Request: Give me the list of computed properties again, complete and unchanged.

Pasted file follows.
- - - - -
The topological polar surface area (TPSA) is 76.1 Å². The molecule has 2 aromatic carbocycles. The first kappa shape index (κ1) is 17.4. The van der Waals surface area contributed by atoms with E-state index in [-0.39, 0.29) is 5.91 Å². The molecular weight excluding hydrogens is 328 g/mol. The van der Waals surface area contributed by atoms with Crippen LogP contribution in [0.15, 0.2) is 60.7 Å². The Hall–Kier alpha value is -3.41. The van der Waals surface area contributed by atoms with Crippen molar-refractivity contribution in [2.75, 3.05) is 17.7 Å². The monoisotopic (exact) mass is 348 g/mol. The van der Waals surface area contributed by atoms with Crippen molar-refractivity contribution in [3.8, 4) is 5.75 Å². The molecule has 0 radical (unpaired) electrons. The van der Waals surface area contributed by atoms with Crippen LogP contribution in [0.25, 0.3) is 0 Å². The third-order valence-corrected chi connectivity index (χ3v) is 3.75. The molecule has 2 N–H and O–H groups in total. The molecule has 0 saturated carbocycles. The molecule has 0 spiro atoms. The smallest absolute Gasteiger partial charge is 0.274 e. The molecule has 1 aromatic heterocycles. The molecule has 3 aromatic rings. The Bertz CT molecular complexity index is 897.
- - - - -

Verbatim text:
The topological polar surface area (TPSA) is 76.1 Å². The molecule has 2 aromatic carbocycles. The first kappa shape index (κ1) is 17.4. The van der Waals surface area contributed by atoms with E-state index in [-0.39, 0.29) is 5.91 Å². The molecular weight excluding hydrogens is 328 g/mol. The van der Waals surface area contributed by atoms with Crippen LogP contribution in [0.15, 0.2) is 60.7 Å². The Hall–Kier alpha value is -3.41. The van der Waals surface area contributed by atoms with Crippen molar-refractivity contribution in [2.75, 3.05) is 17.7 Å². The monoisotopic (exact) mass is 348 g/mol. The van der Waals surface area contributed by atoms with Crippen molar-refractivity contribution in [3.8, 4) is 5.75 Å². The molecule has 0 radical (unpaired) electrons. The van der Waals surface area contributed by atoms with Crippen LogP contribution in [0.25, 0.3) is 0 Å². The third-order valence-corrected chi connectivity index (χ3v) is 3.75. The molecule has 2 N–H and O–H groups in total. The molecule has 0 saturated carbocycles. The molecule has 0 spiro atoms. The smallest absolute Gasteiger partial charge is 0.274 e. The molecule has 1 aromatic heterocycles. The molecule has 3 aromatic rings. The Bertz CT molecular complexity index is 897.